This case was decided in the darkest days of the California Supreme Court. See People v. Weidert, 39 Cal.3d 836, 705 P.2d 380 (1985). Cal. Supreme in those days bent over backward to resolve every conceivable issue -- and some inconceivable ones -- in favor of murderers. Weidert was 17 1/2 at the time of the crime, and the court held that the circumstance of killing a witness to prevent his testimony in a criminal proceeding did not apply to a person who at least initially would have been in juvenile court for the underlying burglary.
CJLF filed an amicus brief to argue against this anomalous result. (Not me, that was before my time here.) Justice Lucas agreed with our position, as did Justice Mosk, but the court was so stacked against the law-abiding public at the time that the decision went 5-2 the other way.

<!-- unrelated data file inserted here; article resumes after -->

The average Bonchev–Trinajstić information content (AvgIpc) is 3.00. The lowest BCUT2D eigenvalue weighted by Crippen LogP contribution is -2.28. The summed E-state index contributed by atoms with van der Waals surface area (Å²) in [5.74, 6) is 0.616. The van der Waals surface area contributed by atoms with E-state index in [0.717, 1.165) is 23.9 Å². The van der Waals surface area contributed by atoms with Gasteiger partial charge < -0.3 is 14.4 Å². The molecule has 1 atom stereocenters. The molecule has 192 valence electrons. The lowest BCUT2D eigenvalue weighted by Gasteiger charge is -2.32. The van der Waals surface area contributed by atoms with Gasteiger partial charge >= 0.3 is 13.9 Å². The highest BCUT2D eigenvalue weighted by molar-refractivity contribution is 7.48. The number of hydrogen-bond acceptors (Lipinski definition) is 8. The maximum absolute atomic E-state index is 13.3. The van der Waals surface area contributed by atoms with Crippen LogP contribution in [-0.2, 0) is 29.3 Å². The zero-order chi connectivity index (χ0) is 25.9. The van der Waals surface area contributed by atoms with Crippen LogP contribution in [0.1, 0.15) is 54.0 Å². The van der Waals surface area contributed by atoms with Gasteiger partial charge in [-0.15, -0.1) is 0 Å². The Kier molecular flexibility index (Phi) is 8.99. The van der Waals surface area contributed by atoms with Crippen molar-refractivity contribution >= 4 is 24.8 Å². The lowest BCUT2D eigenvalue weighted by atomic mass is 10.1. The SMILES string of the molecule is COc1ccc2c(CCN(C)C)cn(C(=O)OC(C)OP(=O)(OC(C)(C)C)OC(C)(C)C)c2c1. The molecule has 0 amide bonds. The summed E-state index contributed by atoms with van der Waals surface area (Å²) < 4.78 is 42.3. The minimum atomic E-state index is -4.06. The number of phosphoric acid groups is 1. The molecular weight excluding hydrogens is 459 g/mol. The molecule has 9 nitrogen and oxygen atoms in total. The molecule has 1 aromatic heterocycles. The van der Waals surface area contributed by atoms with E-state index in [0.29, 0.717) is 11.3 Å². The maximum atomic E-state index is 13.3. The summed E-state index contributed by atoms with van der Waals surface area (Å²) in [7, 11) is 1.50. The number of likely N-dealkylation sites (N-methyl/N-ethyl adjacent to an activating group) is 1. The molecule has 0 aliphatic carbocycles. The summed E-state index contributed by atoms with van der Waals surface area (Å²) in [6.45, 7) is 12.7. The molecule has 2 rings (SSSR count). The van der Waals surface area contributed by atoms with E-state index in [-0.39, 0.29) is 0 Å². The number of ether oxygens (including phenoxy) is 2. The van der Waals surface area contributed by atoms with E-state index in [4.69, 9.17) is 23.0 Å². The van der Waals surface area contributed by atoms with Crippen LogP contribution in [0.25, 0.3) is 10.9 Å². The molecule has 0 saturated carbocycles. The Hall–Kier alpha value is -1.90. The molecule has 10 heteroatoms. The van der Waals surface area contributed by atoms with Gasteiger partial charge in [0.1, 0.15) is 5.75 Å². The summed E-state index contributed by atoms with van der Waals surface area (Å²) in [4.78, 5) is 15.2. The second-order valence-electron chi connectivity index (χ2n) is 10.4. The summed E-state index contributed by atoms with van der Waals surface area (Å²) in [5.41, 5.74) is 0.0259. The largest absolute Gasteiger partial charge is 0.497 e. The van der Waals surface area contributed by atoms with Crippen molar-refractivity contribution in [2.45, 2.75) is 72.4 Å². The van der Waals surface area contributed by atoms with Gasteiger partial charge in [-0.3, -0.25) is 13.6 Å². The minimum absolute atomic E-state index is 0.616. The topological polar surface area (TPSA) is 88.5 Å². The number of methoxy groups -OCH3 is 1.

Fourteen months later, the people of California tossed out three of the justices for their consistent tilt in favor of criminals. That vote and the consequent vast improvement in the California Supreme Court remains to this day one of the strongest arguments against life tenure for judges.